This week we are launching our latest screening programme, to find people at risk of genetic haemochromatosis across Merseyside.

This is our largest screening programme to date. It's only possible due to the generous financial support of the Pilkington Trust, Medicash Foundation and with the support of our Friends Against Iron Overload donors.
As part of the rollout, we’ll be contacting over 23,000 households in areas of high health deprivation across Liverpool to offer a free genetic test, one per household. GPs and clinics in these areas have already been pump-primed with posters, leaflets and other resources. Elected representatives at national, regional and local ward level have also been contacted to explain the programme, what GH is and how they can get involved locally.
Check out tomorrow's Metro newspaper

In parallel, we’re launching a media campaign online, across social and in print to raise awareness of the condition. This will include a full cover takeover of the Metro newspaper across Merseyside tomorrow, on Tuesday 8th November (see the full ad here). We'll also be running a series of symptoms ads across the region all week, to raise public awareness (see examples below). 


The campaign features the stories of Rebecca and Trevor, who both live locally.

Rebecca, who lives on the Wirral, said "None of us had ever heard of the condition before...I was diagnosed after my Mum was tested and discovered that she had it."

Trevor, who lives in Liverpool said "For anyone who’s having symptoms, I’d recommend making an appointment to speak to your GP and being as persistent as possible. Before my diagnosis I’d been to a different doctor a couple of years earlier for the same reason and was just told I was probably working too hard…"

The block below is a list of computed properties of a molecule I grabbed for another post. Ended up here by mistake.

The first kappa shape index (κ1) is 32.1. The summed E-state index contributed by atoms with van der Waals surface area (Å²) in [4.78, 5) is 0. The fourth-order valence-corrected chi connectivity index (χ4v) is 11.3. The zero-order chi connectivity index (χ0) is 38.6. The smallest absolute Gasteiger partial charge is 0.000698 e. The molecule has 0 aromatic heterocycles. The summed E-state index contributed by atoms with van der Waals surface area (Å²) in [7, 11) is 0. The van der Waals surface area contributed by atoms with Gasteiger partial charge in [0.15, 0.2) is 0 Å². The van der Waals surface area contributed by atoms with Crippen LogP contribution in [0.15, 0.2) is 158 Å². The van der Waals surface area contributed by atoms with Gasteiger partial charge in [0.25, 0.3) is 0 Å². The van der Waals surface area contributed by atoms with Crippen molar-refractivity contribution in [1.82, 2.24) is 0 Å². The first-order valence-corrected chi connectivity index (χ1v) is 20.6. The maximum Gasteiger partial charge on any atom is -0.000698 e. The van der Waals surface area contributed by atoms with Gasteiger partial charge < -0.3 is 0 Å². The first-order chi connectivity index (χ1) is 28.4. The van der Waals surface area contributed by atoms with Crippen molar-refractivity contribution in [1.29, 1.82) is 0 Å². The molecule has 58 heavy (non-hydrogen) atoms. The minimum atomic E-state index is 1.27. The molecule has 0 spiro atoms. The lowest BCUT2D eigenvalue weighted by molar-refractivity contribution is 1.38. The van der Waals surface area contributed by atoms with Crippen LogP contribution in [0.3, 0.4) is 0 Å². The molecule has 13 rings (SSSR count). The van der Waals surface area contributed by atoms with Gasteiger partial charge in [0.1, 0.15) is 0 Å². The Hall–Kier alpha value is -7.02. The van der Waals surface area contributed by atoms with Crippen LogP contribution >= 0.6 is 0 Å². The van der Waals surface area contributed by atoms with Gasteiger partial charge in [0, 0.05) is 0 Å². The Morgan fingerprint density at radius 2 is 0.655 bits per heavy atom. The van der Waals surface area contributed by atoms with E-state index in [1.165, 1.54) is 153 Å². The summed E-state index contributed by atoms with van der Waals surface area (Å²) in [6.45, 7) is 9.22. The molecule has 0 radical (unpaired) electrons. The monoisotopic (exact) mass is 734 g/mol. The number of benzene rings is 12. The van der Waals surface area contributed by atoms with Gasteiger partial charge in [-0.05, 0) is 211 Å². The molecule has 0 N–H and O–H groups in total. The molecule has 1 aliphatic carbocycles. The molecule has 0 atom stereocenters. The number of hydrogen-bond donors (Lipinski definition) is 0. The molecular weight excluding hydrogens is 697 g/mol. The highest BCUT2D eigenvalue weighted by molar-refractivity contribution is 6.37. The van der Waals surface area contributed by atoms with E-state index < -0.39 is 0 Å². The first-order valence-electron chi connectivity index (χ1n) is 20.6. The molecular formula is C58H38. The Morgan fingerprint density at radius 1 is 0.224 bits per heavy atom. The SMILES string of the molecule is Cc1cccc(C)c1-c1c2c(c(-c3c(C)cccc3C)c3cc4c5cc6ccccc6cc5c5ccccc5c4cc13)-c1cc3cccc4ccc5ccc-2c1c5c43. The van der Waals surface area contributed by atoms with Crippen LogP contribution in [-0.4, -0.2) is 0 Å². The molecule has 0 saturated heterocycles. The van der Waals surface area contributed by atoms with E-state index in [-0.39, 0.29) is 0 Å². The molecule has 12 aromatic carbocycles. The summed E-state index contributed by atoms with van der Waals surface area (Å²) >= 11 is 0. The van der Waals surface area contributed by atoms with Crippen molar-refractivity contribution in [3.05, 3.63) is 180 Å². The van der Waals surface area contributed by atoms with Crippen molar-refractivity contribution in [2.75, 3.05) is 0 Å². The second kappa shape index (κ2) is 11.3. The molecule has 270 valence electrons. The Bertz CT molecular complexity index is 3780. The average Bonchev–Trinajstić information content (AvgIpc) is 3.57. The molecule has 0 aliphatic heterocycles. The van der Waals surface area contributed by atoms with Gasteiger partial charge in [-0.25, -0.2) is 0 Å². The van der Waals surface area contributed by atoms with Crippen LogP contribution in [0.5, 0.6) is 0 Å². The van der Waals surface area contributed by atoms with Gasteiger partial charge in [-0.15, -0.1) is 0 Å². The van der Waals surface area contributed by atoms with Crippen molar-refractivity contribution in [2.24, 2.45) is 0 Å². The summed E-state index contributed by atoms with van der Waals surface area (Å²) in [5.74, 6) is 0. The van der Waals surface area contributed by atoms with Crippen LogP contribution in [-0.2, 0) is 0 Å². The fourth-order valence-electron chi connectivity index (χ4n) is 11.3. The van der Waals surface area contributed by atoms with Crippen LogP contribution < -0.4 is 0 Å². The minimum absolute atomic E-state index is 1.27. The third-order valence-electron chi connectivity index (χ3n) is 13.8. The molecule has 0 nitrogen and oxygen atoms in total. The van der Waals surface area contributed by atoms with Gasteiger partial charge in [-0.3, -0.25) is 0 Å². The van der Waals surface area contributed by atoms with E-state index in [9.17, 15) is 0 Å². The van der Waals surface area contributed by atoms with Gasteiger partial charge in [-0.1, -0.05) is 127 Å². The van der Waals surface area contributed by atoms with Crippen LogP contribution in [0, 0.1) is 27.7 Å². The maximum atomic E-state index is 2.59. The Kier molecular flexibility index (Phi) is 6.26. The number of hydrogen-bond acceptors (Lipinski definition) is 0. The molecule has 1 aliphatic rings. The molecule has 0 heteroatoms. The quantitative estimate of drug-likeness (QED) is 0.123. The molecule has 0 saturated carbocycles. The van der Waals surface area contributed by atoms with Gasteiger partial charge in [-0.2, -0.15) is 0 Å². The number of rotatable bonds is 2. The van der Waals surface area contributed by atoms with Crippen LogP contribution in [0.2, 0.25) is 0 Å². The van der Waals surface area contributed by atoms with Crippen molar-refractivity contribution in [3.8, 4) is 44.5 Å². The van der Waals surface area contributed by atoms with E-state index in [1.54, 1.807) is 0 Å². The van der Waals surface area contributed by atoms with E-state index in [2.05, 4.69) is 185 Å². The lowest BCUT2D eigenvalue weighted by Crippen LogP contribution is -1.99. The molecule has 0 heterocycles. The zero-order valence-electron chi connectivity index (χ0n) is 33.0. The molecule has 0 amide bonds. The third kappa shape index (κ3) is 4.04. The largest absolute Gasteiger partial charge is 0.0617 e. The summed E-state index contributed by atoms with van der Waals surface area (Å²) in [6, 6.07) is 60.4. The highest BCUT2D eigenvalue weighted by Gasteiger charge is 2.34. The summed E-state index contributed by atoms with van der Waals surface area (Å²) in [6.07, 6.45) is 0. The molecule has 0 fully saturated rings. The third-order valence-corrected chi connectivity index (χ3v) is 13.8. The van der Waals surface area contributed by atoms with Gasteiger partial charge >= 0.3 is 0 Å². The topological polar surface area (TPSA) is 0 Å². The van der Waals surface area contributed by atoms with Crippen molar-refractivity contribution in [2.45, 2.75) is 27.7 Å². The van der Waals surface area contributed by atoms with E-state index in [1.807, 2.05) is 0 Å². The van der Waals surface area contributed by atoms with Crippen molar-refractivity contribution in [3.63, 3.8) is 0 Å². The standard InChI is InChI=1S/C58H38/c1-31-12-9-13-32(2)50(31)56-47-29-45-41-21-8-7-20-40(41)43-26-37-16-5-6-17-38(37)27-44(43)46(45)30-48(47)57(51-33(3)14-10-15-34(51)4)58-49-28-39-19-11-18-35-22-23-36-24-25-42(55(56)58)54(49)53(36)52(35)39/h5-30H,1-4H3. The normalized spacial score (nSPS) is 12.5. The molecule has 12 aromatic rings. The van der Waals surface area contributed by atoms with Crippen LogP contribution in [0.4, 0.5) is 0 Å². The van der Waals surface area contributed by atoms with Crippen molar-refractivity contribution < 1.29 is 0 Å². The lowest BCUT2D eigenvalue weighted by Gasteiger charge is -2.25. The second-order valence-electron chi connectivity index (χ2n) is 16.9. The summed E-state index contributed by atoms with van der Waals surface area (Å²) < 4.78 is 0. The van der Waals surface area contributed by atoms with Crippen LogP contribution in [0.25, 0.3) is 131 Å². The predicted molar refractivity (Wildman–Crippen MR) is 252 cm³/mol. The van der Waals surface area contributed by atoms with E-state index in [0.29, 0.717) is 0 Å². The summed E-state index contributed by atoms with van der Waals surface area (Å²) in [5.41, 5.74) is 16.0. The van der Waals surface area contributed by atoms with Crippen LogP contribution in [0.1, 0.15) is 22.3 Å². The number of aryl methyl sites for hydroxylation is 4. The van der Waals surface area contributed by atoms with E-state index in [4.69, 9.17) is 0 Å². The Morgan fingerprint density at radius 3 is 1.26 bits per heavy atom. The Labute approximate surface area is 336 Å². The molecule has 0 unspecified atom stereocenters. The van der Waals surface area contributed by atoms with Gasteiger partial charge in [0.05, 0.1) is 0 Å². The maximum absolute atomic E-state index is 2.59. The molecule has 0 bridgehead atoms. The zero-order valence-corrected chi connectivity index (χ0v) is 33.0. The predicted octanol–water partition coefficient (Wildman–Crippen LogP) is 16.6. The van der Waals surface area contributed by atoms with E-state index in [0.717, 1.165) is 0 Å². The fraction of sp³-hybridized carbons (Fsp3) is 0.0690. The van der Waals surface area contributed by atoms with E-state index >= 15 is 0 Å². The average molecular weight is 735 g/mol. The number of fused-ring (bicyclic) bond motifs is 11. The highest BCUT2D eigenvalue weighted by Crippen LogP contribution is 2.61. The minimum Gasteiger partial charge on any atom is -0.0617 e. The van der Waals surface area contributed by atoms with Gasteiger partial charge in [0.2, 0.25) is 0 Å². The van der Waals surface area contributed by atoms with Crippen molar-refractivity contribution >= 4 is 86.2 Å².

We expect to reach over 300,000 people with awareness materials and genetic screening, from Ellesmere Port to Southport, Warrington to Wallasey.

Every kit comes with a counselling appointment to explain the results and answer any queries about iron overload.

This programme will also help us to develop evidence of the prevalence of genetic haemochromatosis across the region. Currently, it's thought that around 1 in 150 people are at risk of iron overload, based on academic studies.

Our earlier work in Northern Ireland showed that the condition was much more prevalent than originally believed. So we'll be analysing the results from this programme, to develop guidance for policymakers at both regional and national levels.

If you or family live on Merseyside, keep an eye out for the Metro newspaper tomorrow across the region in the dark blue areas below!